Meanwhile, enlightenment is just that simple. It's about using love and compassion during both the high and low points in our lives. If we do this, we will have opened our minds to see the limitless possibilities we have in the world.

Monday, October 11, 2010

Imagining Ourselves with Limitless Power

Many of us find it difficult to believe that we have limitless power. We constantly proclaim our limitations. We believe that it's socially acceptable to tell everyone about our imperfections. It's our way of confirming our victimization. And by confirming our victimization, we remain prisoners in our small, closed world where doubts rule.

Some of us believe this confirmation makes us like everybody else who think as we do. Unfortunately, it doesn't matter how many people say we have limitless power, we cannot will our minds to believe it about ourselves. To do so would completely alter the perceptions we have about ourselves and the world we live in.

Some of us might equate this type of thinking as spiritual heresy. We believe these beliefs about limitless power will plunge us deeper into self-victimization rather than liberate us from it. Surely, we opine to ourselves and others, if we think this way, something bad will happen to us. So we stop our search for the power, because of our fears.

Similarly, our limitations are nothing more than our beliefs about power. We are created with the universal equivalency of our Creator, at least insofar as our abilities to create ideas and express them in the visible world. In other words, like our Creator, we are able to create things from our thoughts.

Some illustrations of our creative power is expressed in our creations of the facsimile machine, telephone, computer, innovative medical and scientific achievements, and so forth. All these things came from the minds of humans like ourselves, who defied the collective self-imposed limitations of the world at that time. 

Moreover, until they were willing to do the creative work to birth new things in the visible world, people believed such power was nonexistent. In other words, since the world was unaware of the power, it meant that it didn't exist. 

Human limitations are the illusions of people who are unaware of life beyond their own experiences. We cannot accept something if we don't believe it's possible. And regardless to the number of times someone tells us that we have limitless power, we will return to our self-conceived victim beliefs.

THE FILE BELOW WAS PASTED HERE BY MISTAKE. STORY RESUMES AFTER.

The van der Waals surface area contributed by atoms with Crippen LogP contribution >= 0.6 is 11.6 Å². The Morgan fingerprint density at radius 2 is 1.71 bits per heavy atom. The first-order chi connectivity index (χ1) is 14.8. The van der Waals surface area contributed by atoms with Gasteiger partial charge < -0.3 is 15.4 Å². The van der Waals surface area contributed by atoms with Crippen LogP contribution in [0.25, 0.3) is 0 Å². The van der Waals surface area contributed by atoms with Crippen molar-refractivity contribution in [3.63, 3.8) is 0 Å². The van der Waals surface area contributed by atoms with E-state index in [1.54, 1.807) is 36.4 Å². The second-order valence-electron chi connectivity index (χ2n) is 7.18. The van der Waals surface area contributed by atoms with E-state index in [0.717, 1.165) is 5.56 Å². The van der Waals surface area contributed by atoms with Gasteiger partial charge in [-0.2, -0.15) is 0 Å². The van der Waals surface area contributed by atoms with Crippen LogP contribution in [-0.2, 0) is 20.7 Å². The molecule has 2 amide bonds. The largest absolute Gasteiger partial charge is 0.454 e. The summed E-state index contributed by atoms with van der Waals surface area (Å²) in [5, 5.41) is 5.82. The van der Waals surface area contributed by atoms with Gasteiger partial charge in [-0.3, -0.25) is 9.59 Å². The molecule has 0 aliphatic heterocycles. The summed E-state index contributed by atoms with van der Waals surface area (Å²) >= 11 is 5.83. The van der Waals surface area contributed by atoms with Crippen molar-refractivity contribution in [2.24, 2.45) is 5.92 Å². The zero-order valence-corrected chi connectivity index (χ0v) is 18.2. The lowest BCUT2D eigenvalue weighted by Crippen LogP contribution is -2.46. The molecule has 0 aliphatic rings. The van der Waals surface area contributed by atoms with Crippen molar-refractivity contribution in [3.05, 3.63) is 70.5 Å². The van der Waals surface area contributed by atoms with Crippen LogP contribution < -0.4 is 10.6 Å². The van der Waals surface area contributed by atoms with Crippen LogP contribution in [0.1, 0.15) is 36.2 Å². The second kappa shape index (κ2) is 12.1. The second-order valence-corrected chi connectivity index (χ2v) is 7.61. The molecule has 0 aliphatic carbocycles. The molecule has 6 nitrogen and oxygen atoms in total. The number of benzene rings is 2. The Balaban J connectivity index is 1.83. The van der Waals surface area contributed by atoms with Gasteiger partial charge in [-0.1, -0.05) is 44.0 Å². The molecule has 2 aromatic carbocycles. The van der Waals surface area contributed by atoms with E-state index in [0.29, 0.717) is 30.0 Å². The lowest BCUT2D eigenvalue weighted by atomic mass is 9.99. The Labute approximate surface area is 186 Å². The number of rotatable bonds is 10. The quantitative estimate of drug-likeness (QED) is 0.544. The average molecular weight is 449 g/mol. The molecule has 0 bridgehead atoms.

Each time we participate in the process of limited power, we do a disservice to ourselves by destroying the   will to search for the limitless power hidden beneath the victim beliefs guiding us in all our actions. In other words, we kill the creative power by our unwillingness to be open to new ideas.

Nevertheless, whenever someone extols us to examine limitless power, we don't believe this applies to us in the here and now. We have become too fixed on our own beliefs about limitations, and no one is going to tell us otherwise. The idea of limitlessness applies only to those beings who are beyond the illusions here on earth.

Many of us believe we are the children of parents with limitless power, but somehow they were unwilling to share it with us, which is illogical.  We are either created by a Creator with limitless power or we're not. If we are, which most of us believe, then our Creator gave us everything present within its consciousness.

This endowment includes the power to create something simply by conceiving and expressing it according to our liking. If we are not, which some people believe, then we must define how we acquired the power of creation. Either way, we have this power and we believe that we are powerless.

Meanwhile, the acceptance of limitless power is just as plausible as our accepting limitations. It's all occurring in our individual minds. In the main, we are greater than our human awareness.

Even though our self-victimization causes us to doubt our power, it's there nevertheless. Sadly, our lack of awareness only confirms our victimization. It's not a true form of the greater awareness available to us.   

The existence of power is found in each of us. Some of us discover it, while others ignore its presence. Today is the opportunity for a new human paradigm. It's our opportunity to move beyond the prophecies of gloom and doom and into a world of limitless power.